VAT in UAE to have limited impact on consumer goods, services
VAT will allow GCC economies to become less dependent on income from oil.
The implementation of five per cent VAT (value-added tax) in the UAE next year will have limited impact on the overall prices of consumer goods and services in the country, an official from the International Monetary Fund (IMF) said at the 2017 Arab Strategy Forum in Dubai on Tuesday.
In fact, the introduction of VAT in the UAE and the region in general will allow countries to diversify their economies and make them less dependent on the volatility of oil prices, according to Jihad Azour, director of the Middle East and Central Asia department at IMF.
Azour, who also served as Lebanon finance minister from 2005 to 2008, said the VAT in the UAE has high level of exemptions and comes at a time when the region is experiencing low levels of growth because of low oil prices since 2014 and the extension of OPEC (Organization of the Petroleum Exporting Countries) agreement on putting a cap to crude oil production.
The tax regime, Azour said, "will give countries with buffer funds like Saudi Arabia and the UAE the opportunity to lengthen their fiscal consolidation and structural reforms need to diversify their respective economies."
Azour also noted that the general economic outlook for the Arab world remains relatively subdued despite the strengthening global recovery due to low oil prices, regional insecurity and geopolitical risks that will have humanitarian and economic impacts in the region.
"The regional outlook is projected to slow down this year to two per cent from 3.3 per cent in 2016 largely because of the slowdown in the income of oil exporters," he said.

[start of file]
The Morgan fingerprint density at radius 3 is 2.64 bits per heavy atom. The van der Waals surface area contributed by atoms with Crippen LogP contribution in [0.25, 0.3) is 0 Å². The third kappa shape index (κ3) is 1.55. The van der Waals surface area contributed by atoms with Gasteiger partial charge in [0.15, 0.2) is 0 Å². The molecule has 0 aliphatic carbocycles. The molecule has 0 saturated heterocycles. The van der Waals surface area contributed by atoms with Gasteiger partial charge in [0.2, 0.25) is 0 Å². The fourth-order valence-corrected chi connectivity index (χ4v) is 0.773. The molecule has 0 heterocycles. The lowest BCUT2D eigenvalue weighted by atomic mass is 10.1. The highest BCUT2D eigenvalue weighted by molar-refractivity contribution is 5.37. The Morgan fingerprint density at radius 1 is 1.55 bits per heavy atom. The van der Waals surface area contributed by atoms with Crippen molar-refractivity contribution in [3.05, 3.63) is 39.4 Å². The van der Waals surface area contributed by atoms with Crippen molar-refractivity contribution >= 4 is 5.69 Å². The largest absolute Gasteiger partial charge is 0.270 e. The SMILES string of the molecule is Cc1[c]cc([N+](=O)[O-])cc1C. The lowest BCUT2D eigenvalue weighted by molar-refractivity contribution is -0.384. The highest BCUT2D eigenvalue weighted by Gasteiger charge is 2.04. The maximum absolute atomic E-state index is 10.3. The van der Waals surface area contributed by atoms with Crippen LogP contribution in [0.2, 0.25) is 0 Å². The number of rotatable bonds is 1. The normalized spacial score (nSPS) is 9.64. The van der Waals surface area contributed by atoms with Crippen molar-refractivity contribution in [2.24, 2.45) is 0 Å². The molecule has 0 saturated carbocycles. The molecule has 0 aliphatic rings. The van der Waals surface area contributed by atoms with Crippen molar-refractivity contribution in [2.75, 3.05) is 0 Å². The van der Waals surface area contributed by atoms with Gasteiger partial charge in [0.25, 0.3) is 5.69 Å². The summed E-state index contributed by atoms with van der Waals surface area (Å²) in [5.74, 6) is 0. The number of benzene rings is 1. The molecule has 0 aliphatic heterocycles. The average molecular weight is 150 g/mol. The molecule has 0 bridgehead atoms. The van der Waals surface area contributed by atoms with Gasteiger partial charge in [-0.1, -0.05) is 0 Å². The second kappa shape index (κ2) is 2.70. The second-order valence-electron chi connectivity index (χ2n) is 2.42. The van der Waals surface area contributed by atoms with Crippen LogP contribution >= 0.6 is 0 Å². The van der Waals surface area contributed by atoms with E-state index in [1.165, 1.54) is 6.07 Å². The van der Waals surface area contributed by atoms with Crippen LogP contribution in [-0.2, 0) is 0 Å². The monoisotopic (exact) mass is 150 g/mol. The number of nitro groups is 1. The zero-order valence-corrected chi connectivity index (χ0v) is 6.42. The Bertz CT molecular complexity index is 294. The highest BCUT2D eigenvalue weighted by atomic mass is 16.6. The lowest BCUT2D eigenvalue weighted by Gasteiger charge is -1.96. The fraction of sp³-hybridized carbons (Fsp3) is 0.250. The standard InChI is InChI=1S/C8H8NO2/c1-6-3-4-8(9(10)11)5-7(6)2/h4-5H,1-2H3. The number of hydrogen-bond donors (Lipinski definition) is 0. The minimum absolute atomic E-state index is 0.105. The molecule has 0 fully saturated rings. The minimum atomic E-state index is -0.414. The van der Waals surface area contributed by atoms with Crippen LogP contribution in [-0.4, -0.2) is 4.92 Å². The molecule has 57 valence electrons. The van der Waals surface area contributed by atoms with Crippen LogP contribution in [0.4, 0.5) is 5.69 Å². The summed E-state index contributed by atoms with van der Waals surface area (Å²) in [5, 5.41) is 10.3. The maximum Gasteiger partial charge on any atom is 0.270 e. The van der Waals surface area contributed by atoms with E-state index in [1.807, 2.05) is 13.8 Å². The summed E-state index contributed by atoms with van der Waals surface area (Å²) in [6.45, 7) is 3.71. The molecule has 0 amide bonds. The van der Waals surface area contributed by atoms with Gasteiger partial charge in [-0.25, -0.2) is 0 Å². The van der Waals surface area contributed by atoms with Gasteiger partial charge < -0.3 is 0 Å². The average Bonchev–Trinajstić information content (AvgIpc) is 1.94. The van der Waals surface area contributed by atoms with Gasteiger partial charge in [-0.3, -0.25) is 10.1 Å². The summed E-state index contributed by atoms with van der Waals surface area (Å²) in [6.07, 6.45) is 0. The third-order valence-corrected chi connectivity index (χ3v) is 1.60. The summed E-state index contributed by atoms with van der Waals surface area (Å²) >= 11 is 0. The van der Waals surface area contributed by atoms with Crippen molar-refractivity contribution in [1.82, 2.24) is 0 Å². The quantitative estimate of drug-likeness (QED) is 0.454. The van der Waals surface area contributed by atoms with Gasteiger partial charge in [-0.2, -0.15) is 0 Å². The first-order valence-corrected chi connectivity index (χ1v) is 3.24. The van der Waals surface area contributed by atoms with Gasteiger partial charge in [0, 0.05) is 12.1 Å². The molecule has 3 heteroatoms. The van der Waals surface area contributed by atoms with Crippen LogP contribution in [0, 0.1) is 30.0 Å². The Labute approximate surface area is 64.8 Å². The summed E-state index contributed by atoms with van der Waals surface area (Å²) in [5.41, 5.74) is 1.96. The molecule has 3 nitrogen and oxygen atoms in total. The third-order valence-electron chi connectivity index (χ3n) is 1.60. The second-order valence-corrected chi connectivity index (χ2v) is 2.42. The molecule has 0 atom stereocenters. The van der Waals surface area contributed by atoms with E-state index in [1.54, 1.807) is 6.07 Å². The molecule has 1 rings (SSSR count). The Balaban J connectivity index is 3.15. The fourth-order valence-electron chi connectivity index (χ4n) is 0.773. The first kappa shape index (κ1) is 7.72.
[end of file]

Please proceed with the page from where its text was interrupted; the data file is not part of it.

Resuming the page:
"Next year, growth is expected to increase to 3.1 per cent, mostly reflecting stronger domestic demand in oil importers and a rebound of oil production in oil exporters, with oil prices expected go up between $55 to $60 per barrel," Azour underlined.
Azour emphasised that regional policymakers need to implement structural and fiscal reforms for greater resilience, productivity, boosting investing confidence and creation of jobs.
According to Azour, the region has to create 16 million in the next five years to curb the growing unemployment rate in region pegged at 12 per cent with 30 per cent of the Arab youth unemployed.
"The focus should be on improving the level of education, building capacities and job creation. Jobs should not only be in the government but more importantly in the private sector, particularly from the SMEs (small and medium enterprises)," Azour underlined.
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